How do IH symptoms compare to narcolepsy types 1 and 2 symptoms?

Visit our web page: “Compare symptoms of idiopathic hypersomnia and narcolepsy types 1 and 2.”

How common is IH?

It’s hard to know how many people have IH. Some researchers have estimated 1 in every 50,000 people have IH. Other researchers have estimated 1 in every 3,000 people have IH.

Can IH go away on its own?

A few studies of people with IH have reported that the likelihood of IH going away on its own (the remission rate) is 10% to 33% (1 to 3 in every 10 people). However, because the cause of IH isn’t known and diagnosis can be unclear, some or all people whose IH went away might just have been initially misdiagnosed with IH. They may have actually had other conditions that were causing their excessive daytime sleepiness.

What’s it like to have IH?

Having IH can greatly affect daily life:

  • Waking up is usually very hard, especially for people who have IH with long sleep. They often need multiple alarms and morning rituals to wake up for school or work.
  • The amount and timing of needed sleep can limit daily activities.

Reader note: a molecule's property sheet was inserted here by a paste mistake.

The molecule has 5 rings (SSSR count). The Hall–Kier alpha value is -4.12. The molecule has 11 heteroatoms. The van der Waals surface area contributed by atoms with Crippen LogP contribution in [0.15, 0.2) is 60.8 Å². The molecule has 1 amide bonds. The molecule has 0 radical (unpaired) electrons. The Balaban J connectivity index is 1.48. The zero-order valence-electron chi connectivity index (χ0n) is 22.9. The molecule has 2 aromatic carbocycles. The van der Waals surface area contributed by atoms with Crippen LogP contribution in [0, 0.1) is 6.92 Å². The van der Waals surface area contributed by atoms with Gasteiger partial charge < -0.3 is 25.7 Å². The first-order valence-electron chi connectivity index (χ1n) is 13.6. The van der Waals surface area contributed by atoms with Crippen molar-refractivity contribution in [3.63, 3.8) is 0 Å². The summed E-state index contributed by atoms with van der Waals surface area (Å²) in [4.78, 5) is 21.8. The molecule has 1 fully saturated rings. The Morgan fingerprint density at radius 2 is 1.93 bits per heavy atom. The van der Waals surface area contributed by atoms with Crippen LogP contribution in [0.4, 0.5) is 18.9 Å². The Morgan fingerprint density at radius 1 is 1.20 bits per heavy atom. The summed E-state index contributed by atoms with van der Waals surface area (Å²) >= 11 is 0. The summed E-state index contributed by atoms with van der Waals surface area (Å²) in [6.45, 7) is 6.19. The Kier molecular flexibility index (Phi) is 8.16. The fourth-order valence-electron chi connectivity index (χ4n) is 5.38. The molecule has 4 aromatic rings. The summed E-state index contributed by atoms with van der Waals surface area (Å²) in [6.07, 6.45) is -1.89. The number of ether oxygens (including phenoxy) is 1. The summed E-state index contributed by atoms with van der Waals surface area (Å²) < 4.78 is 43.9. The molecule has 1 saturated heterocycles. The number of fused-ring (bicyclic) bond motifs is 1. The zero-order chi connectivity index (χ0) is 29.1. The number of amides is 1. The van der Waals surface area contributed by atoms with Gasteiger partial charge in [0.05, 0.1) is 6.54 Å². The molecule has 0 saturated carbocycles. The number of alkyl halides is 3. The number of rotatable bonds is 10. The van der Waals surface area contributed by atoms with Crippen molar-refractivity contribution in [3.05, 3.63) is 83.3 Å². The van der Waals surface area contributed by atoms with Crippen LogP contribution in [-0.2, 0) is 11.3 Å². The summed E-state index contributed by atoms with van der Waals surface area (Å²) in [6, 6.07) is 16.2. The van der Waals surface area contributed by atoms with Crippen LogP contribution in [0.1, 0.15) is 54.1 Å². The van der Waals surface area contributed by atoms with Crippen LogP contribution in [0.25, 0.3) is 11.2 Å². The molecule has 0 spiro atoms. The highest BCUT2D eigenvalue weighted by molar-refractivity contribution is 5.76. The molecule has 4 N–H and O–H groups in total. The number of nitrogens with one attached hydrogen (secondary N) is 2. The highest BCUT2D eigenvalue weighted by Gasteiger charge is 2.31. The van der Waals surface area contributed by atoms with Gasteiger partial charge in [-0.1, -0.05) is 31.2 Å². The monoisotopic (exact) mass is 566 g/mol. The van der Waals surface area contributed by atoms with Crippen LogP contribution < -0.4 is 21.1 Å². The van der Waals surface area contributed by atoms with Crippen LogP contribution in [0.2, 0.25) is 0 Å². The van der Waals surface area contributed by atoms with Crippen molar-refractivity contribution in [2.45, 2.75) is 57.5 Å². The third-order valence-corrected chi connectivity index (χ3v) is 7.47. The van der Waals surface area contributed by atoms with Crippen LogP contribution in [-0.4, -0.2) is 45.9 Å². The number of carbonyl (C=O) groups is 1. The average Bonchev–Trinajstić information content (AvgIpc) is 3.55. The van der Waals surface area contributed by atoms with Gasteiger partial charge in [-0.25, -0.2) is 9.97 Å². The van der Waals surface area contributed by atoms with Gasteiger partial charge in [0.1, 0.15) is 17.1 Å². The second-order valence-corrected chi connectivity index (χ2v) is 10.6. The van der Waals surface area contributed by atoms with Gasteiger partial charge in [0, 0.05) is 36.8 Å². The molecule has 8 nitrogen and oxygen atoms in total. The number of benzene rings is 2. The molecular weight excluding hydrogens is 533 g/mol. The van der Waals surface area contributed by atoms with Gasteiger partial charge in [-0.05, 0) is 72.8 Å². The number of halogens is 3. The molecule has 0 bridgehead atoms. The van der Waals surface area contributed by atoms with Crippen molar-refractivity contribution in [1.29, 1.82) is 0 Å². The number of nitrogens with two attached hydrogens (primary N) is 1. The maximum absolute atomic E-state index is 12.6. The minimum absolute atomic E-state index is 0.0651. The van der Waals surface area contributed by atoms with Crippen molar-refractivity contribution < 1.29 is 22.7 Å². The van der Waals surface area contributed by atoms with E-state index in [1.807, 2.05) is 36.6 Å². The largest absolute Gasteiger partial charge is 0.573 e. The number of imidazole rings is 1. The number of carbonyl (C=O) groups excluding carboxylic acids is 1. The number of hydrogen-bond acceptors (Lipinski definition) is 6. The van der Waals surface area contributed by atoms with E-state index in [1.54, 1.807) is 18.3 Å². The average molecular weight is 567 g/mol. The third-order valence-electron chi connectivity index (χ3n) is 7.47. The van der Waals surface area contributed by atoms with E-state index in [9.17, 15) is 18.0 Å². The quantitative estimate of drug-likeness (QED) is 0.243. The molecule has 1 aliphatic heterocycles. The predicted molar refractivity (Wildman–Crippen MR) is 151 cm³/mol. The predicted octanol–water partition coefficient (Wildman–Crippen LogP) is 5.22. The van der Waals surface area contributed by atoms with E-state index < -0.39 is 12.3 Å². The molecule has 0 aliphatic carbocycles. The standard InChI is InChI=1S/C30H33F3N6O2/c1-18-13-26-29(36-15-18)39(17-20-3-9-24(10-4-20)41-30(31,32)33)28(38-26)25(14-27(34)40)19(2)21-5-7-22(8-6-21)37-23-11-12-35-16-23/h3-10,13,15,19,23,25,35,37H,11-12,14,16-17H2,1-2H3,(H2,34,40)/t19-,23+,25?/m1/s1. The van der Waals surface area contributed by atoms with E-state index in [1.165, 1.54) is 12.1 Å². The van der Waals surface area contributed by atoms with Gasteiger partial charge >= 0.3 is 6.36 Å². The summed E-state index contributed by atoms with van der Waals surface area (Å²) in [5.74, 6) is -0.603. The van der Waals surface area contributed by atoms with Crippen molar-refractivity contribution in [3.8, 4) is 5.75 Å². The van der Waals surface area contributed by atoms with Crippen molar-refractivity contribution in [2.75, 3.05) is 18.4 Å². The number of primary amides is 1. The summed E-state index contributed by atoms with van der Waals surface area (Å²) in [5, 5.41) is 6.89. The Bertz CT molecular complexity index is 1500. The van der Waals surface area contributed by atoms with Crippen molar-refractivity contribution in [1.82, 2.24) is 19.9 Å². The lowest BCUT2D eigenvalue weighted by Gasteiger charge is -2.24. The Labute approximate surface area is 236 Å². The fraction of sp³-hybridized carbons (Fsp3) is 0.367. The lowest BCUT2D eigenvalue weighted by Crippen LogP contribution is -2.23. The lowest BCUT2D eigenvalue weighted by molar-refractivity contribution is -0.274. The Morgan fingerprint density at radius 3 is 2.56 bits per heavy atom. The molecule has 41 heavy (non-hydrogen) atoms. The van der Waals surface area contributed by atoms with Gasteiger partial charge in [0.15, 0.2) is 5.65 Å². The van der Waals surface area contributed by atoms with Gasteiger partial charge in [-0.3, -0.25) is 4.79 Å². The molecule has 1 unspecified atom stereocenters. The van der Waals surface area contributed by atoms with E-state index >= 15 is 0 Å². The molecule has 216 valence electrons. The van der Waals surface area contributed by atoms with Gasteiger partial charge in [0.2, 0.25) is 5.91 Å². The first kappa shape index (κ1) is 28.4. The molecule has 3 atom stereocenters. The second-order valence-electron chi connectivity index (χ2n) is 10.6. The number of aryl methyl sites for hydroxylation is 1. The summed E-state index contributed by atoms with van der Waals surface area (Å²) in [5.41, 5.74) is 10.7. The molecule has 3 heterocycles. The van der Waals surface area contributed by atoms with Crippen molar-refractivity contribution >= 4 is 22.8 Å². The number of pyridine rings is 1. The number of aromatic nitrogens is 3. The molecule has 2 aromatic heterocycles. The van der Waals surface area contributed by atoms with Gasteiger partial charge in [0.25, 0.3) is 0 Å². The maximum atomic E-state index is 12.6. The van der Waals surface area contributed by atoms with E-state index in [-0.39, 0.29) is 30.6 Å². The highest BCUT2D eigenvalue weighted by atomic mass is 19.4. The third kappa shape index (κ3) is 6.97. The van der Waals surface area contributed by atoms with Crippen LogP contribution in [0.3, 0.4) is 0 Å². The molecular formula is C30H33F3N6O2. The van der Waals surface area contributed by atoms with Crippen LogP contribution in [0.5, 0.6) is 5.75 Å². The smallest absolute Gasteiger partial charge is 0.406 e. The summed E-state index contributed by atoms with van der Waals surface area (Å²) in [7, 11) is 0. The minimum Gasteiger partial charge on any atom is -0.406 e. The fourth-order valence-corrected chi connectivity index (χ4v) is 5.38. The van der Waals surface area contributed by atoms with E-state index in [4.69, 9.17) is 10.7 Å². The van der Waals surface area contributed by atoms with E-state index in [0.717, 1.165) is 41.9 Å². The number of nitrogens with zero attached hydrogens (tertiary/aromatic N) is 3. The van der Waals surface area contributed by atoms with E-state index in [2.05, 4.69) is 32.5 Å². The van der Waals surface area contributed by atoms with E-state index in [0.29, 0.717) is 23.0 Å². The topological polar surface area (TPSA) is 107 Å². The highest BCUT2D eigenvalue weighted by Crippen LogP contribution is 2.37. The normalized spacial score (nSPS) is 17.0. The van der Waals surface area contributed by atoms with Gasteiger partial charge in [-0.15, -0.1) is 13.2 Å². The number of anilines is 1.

• IH can cause problems with thinking, working, and socializing. People with IH may have trouble doing their jobs, staying in school, having romantic relationships, and fully engaging with their friends and loved ones. 

These effects are especially true for people who aren’t taking medicines that work well. But even with medicines, people who have IH may struggle with these activities.

Stories from people living with IH

Two members of our community have made videos to explain what it’s like to have IH. While almost everyone with IH has EDS and brain fog, not everyone has the other symptoms, and they can affect each person differently.

Meghan has IH with long sleep time. For Meghan, the hardest thing is waking up every day.

Michelle has IH without long sleep time overlapping with narcolepsy type 2. For Michelle, the hardest thing is struggling with severe brain fog during the day.

Meghan has IH with long sleep time. For Meghan, the hardest thing is waking up every day.

2020 October – Meghan Mallare – “Sleeping My Life Away” – Video courtesy of Meghan Mallare

Michelle has IH without long sleep time overlapping with narcolepsy type 2. For Michelle, the hardest thing is struggling with severe brain fog during the day.

2020 October – Michelle Emrich, MD – “A Doctor’s Once Agile Brain Broken by IH” – Video courtesy of Michelle Emrich

Find more personal journey stories on our web page “What’s it like to live with a hypersomnia?

Find quotes about living with IH on our web page “Educating others about your sleep disorder.”

How will doctors know if I have IH?

Doctors will usually:

  1. Ask about your symptoms and medical history, sometimes using questionnaires